Effects of the Great Depression on the Lower Class
One cannot deny that money keeps our modern society in motion. This ideology was especially evident in the 1930s, during the massive economic downturn of the Great Depression. During this time, money was a privilege to hold.
The impacts of the Great Depression were numerous and affected the world population tremendously. The American population, specifically the lower class, were directly affected by the repercussions that came from the Depression. According to multiple credible sources, the Great Depression had detrimental impacts on the lives of the lower class. To begin, the Great Depression forced the people already in the lower class, under the poverty line which caused the population many troubles. The repercussions of this caused a greater increase in the percentage of the American population below the poverty line, not to mention the many forms of reliefs and the many organizations concocted by the government as a retaliation against this economic tragedy. Author Steve Byas states explicitly in “The Great Depression, Why It Started, Continued, and Ended,” “The gross domestic product had contracted by one-fourth in a year’s time, wages had fallen by 20 percent” (Byas 36).
The lower-class during this time-period was already living from paycheck to paycheck, but to lose over a fifth of what they were barely surviving on is more than enough to push these individuals under the poverty line. These lower-class families must now rely on the limited relief packages that are a product of a country whose domestic production is decreasing exponentially. It is quite evident that the Great Depression induced an economically inefficient country which is driving itself down. Secondly, Nolan Brown, Author of “‘Evangelization, Not Legislation’ Christian Fundamentalism, the Brier Bible Institute, and the Politics of the Great Depression,” show his readers the monetary side of the American government’s detrimental influence on the lower-class population. It states in the article at hand, “In the grip of the Great Depression, over 90% of the population of Moose Jaw was on some sort of relief” (Brown 2). The county of Moose Jaw is located in a very rural area with the primary occupation being low-income farmers.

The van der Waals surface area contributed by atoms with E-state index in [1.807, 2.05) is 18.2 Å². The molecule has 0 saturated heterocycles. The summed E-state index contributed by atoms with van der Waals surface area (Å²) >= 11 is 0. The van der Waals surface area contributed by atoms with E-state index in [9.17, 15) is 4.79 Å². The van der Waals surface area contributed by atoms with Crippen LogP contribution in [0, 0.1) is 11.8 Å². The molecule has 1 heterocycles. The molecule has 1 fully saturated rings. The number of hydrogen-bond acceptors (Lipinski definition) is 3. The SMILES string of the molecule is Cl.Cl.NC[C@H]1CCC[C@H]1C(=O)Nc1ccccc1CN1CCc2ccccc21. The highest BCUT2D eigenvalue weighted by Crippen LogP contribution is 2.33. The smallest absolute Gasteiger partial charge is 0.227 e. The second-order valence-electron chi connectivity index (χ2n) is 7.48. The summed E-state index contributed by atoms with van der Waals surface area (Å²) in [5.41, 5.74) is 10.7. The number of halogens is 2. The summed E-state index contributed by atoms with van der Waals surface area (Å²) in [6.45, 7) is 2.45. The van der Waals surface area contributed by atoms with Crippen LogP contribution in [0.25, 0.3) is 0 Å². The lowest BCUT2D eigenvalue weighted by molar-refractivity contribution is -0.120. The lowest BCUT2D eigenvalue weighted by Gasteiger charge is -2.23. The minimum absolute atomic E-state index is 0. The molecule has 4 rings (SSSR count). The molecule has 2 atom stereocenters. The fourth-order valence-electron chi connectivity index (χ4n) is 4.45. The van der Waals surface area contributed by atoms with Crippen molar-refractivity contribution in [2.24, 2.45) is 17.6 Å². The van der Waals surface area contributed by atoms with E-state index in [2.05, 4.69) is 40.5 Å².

These already monetarily deprived citizens had just enough to live on before the disaster that was the Great Depression. Whether it be directly impacted by the American government or indirectly by the fallout from the Great Depression, financial insecurity was prominent in the lower-class during the 1930s. Due to the Great Depression, the American unemployment rate was at its highest of all time. During this time the fight for a job, any job, was intense and was highly discriminatory. Vanessa Bush wrote an intelligent review of the nonfiction novel To Ask for an Equal Chance: African Americans in the Great Depression which effectively shows the reader the discriminatory actions of the few employers that were still in business during this time of an economic catastrophe.
It states in Bush’s review, “When unemployment among whites stood at 17 percent in 1930; among blacks, the number was… as high as 50 or 75 percent in urban areas” (Bush 16). As stated in the quote, the unemployment rate for blacks was more than double that of whites.
The lower class had a much more difficult time searching for a job, any job since many companies preferred higher-class, better-off employees, since the company did not want responsibility for those employees under the poverty line. The left out lower-class made up the majority of the increasing unemployment rate, which negatively impacted the lives of those affected. Secondly, the lower-class who had happened to hold on to their livelihoods, were not going to keep them for much longer. The Library of Congress states, “By 1932, approximately half of black Americans were out of work. In some Northern cities, whites called for blacks to be fired from any jobs as long as there were whites out of work” (Library of Congress 1). Because of this segregation, more than half of all African-Americans were unemployed and unable to pay for daily necessities.
The segregation also contributed to the already worsening of the American economy since millions of citizens were forced out of work and increasing the rate relief packages were needed. Companies who preferred those who were better off for many financial reasons were unaware of the travesty they were causing to the individuals, their families, and the American economy. In conclusion, the Great Depression affected everyone in 1930’s society, but the worse-off had less financial security, less employment options, more discrimination, and much more social repercussions than the better-off. All these complications are produced for the same source, a lack of money. Money is an influential item that, in modern society, would induce travesty after travesty if one is lacking it. This powerful item causes as many tragedies as it causes victories.
Overall, money might not be able to buy memories, but, as it proved, it can make them just as well.